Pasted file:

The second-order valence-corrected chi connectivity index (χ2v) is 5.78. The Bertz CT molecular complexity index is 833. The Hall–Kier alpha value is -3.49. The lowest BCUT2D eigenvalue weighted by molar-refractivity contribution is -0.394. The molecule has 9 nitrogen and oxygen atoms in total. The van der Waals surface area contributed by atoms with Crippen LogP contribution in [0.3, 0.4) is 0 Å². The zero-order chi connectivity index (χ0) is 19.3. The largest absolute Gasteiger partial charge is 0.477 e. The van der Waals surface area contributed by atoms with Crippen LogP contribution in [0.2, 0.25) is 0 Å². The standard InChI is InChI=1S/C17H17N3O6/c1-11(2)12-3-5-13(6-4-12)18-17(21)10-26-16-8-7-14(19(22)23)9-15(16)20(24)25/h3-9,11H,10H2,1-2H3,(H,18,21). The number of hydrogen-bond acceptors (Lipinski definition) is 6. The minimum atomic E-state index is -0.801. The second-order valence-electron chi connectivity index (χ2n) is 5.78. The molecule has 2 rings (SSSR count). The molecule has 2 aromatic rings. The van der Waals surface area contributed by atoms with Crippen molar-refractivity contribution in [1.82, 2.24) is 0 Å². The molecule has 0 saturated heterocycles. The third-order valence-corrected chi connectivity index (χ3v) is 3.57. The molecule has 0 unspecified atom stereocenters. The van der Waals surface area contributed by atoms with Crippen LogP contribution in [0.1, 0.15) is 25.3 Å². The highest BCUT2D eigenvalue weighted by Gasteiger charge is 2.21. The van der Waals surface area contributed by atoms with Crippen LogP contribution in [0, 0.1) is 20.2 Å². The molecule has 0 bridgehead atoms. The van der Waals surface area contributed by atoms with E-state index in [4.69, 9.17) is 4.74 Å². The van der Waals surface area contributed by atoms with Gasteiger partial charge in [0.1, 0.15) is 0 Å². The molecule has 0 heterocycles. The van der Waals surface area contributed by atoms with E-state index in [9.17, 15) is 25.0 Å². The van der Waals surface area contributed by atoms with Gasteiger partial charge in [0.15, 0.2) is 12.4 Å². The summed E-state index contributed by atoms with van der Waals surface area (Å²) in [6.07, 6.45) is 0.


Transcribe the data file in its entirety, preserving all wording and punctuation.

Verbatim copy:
The second-order valence-corrected chi connectivity index (χ2v) is 5.78. The Bertz CT molecular complexity index is 833. The Hall–Kier alpha value is -3.49. The lowest BCUT2D eigenvalue weighted by molar-refractivity contribution is -0.394. The molecule has 9 nitrogen and oxygen atoms in total. The van der Waals surface area contributed by atoms with Crippen LogP contribution in [0.3, 0.4) is 0 Å². The zero-order chi connectivity index (χ0) is 19.3. The largest absolute Gasteiger partial charge is 0.477 e. The van der Waals surface area contributed by atoms with Crippen LogP contribution in [0.2, 0.25) is 0 Å². The standard InChI is InChI=1S/C17H17N3O6/c1-11(2)12-3-5-13(6-4-12)18-17(21)10-26-16-8-7-14(19(22)23)9-15(16)20(24)25/h3-9,11H,10H2,1-2H3,(H,18,21). The number of hydrogen-bond acceptors (Lipinski definition) is 6. The minimum atomic E-state index is -0.801. The second-order valence-electron chi connectivity index (χ2n) is 5.78. The molecule has 2 rings (SSSR count). The molecule has 2 aromatic rings. The van der Waals surface area contributed by atoms with Crippen molar-refractivity contribution in [1.82, 2.24) is 0 Å². The molecule has 0 saturated heterocycles. The third-order valence-corrected chi connectivity index (χ3v) is 3.57. The molecule has 0 unspecified atom stereocenters. The van der Waals surface area contributed by atoms with Crippen LogP contribution in [0.1, 0.15) is 25.3 Å². The highest BCUT2D eigenvalue weighted by Gasteiger charge is 2.21. The van der Waals surface area contributed by atoms with Crippen LogP contribution in [0, 0.1) is 20.2 Å². The molecule has 0 bridgehead atoms. The van der Waals surface area contributed by atoms with E-state index in [4.69, 9.17) is 4.74 Å². The van der Waals surface area contributed by atoms with Gasteiger partial charge in [0.1, 0.15) is 0 Å². The molecule has 0 heterocycles. The van der Waals surface area contributed by atoms with E-state index in [9.17, 15) is 25.0 Å². The van der Waals surface area contributed by atoms with Gasteiger partial charge in [0.15, 0.2) is 12.4 Å². The summed E-state index contributed by atoms with van der Waals surface area (Å²) in [6.07, 6.45) is 0.